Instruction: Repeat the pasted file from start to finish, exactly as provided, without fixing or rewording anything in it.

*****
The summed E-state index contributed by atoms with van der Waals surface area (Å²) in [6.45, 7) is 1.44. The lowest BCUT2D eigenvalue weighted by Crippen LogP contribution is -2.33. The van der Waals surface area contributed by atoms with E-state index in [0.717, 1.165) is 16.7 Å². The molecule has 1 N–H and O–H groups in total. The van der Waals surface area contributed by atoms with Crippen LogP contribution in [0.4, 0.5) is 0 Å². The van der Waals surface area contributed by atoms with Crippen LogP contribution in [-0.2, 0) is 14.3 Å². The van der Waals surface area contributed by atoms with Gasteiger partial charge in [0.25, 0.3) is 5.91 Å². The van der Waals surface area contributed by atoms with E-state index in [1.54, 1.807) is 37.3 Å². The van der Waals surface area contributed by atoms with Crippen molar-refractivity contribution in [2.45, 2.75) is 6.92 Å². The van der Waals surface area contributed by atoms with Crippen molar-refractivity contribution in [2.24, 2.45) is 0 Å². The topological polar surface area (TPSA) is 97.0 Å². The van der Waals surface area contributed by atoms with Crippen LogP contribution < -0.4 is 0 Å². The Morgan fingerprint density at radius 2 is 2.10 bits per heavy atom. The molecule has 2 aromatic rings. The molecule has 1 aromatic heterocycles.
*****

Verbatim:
The summed E-state index contributed by atoms with van der Waals surface area (Å²) in [6.45, 7) is 1.44. The lowest BCUT2D eigenvalue weighted by Crippen LogP contribution is -2.33. The van der Waals surface area contributed by atoms with E-state index in [0.717, 1.165) is 16.7 Å². The molecule has 1 N–H and O–H groups in total. The van der Waals surface area contributed by atoms with Crippen LogP contribution in [0.4, 0.5) is 0 Å². The van der Waals surface area contributed by atoms with Crippen LogP contribution in [-0.2, 0) is 14.3 Å². The van der Waals surface area contributed by atoms with Gasteiger partial charge in [0.25, 0.3) is 5.91 Å². The van der Waals surface area contributed by atoms with E-state index in [1.54, 1.807) is 37.3 Å². The van der Waals surface area contributed by atoms with Crippen molar-refractivity contribution in [2.45, 2.75) is 6.92 Å². The van der Waals surface area contributed by atoms with Crippen molar-refractivity contribution in [2.24, 2.45) is 0 Å². The topological polar surface area (TPSA) is 97.0 Å². The van der Waals surface area contributed by atoms with Crippen LogP contribution < -0.4 is 0 Å². The Morgan fingerprint density at radius 2 is 2.10 bits per heavy atom. The molecule has 2 aromatic rings. The molecule has 1 aromatic heterocycles.